Civil, Environmental & Geodetic Engineering, Physical Therapy
  • Daniel Gallego-Perez, L. James Lee, Savita Khanna, Cameron Rink
    Pro-angiogenic cell therapies for stroke recovery: Nanoengineering blood vessels through direct reprogramming
    Biomedical Engineering, Chemical & Biomolecular Engineering, Surgery
  • Jonathan Godbout, John Sheridan, Daniel Eiferman
    The Elimination of Microglia by a CSF-1R antagonist to prevent or reverse TBI-induced chronic inflammation associated with microglia priming and reactivity
    Neuroscience, Dentistry, Surgery
  • Cameron Rink, Savita Khanna, David McComb
    Characterization of collateral remodeling in the stroke-affected brain
    Surgery, Materials Science & Engineering
  • Zachary Weil, Kari Hoyt
    Mitochondrial dysfunction mediated by insulin resistance in repeated traumatic brain injury
    Neuroscience, Pharmacology

The 2021 CBI SURF Fellows are:

Akshaykumar Ganesh | Neuroscience

Mentor: Jan M. Schwab, MD, PhD | Neurology

LEARN MORE ABOUT THE SCHWAB LAB

Maria Weibel | Nursing

Mentor: Judith Tate, PhD | Nursing

LEARN MORE ABOUT DR. JUDITH TATE

Brooke Schatz | Neuroscience

Mentor: Kathryn M. Lenz, PhD | Psychology

LEARN MORE ABOUT THE LENZ LAB

Gregory Owendoff | Biomedical Science

Mentor: W. Dave Arnold, MD | Neurology

LEARN MORE ABOUT THE ARNOLD LAB

Tony Han | Electrical and Computer Engineering

Mentor: Asimina Kiourti, PhD | Electrical and Computer Engineering

LEARN MORE ABOUT THE WIT LAB

OUR RESOURCES

CBI awards travel funds for faculty affiliates and their lab members to present chronic brain injury research at national and international conferences. These awards are available to defray attendance costs for in-person and virtual presentations. Each CBI-affiliated lab is eligible for one award per year.

TRAVEL AWARD APPLICATION

Neuroscience Core

Contact: Anthony Brown, PhD | Neuroscience | brown.2302@osu.edu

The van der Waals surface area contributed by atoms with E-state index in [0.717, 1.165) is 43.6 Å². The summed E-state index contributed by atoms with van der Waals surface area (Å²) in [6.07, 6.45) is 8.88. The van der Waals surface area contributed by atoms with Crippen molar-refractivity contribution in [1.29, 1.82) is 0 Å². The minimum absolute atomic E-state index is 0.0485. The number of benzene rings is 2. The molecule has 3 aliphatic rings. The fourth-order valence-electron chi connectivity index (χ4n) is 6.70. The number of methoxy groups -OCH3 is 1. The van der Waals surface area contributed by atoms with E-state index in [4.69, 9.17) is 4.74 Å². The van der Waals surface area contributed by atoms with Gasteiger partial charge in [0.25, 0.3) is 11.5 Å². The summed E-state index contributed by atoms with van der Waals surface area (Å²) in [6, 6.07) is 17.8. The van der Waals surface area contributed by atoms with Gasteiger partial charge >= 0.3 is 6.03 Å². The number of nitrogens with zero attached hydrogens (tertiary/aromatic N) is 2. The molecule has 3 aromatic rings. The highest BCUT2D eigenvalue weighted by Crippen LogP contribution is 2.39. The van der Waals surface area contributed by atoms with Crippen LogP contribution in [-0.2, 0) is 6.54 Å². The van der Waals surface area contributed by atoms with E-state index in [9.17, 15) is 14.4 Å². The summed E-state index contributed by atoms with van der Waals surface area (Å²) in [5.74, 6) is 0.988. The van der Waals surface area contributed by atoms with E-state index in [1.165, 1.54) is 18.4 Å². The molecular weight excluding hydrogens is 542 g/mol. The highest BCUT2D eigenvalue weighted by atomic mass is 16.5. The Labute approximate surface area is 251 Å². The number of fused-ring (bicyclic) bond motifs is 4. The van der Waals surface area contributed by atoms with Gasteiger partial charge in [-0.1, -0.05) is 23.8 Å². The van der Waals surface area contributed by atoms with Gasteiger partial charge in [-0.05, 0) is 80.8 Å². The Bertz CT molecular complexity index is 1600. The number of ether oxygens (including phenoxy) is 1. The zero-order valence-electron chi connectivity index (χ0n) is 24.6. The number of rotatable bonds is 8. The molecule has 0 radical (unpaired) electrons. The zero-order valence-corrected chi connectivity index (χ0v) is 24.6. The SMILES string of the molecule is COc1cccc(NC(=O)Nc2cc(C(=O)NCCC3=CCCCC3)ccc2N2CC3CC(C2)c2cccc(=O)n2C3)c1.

NEUROSCIENCE CORE SERVICES

Established in 2004 and funded by a P30 Center Core grant from the National Institutes of Neurological Disorders and Stroke, the Ohio State University Neuroscience Center Core is a vital hub for neuroscience research and collaboration across campus, providing specialized expertise and services that support research into the causes and treatments of neurological disorders

The Center consists of an Administrative Core and four Scientific Cores that are managed by highly trained and experienced staff. These cores serve a broad and collaborative community of more than 40 neuroscientists including approximately 30 PIs on approximately 40 NIH-funded neuroscience projects totaling approximately $12 million in annual NIH funding.

A key feature of these Cores is their flexible service model, which allows them to perform procedures for users or to train users that wish to perform the procedures in the Core facility or in their own laboratories. In this way, the Cores maximize efficiency, offering centralized access to equipment and expertise that would be difficult, costly or impractical to duplicate in individual laboratories, while at the same time providing standardized protocols and ensuring uniform application of best practices so that experiments are performed to the highest standards.

By making these services available to investigators, the Center also encourages the adoption of a broader range of technical approaches by individual investigators, strengthening NINDS-funded research on campus and furthering or expanding the scope of NINDS-funded and other neuroscience projects.

Center for Cognitive and Behavioral Brain Imaging

Contact: Ruchika Prakash, PhD | Psychology | prakash.30@osu.edu

The Center for Cognitive and Behavioral Brain Imaging (CCBBI) in the College of Arts and Sciences is a new state-of-the art interdisciplinary research facility dedicated to pursuing structural and functional magnetic resonance imaging (fMRI) studies. It aims to contribute to the development of future brain imaging modalities and to create and disseminate knowledge about brain, mind, and imaging research.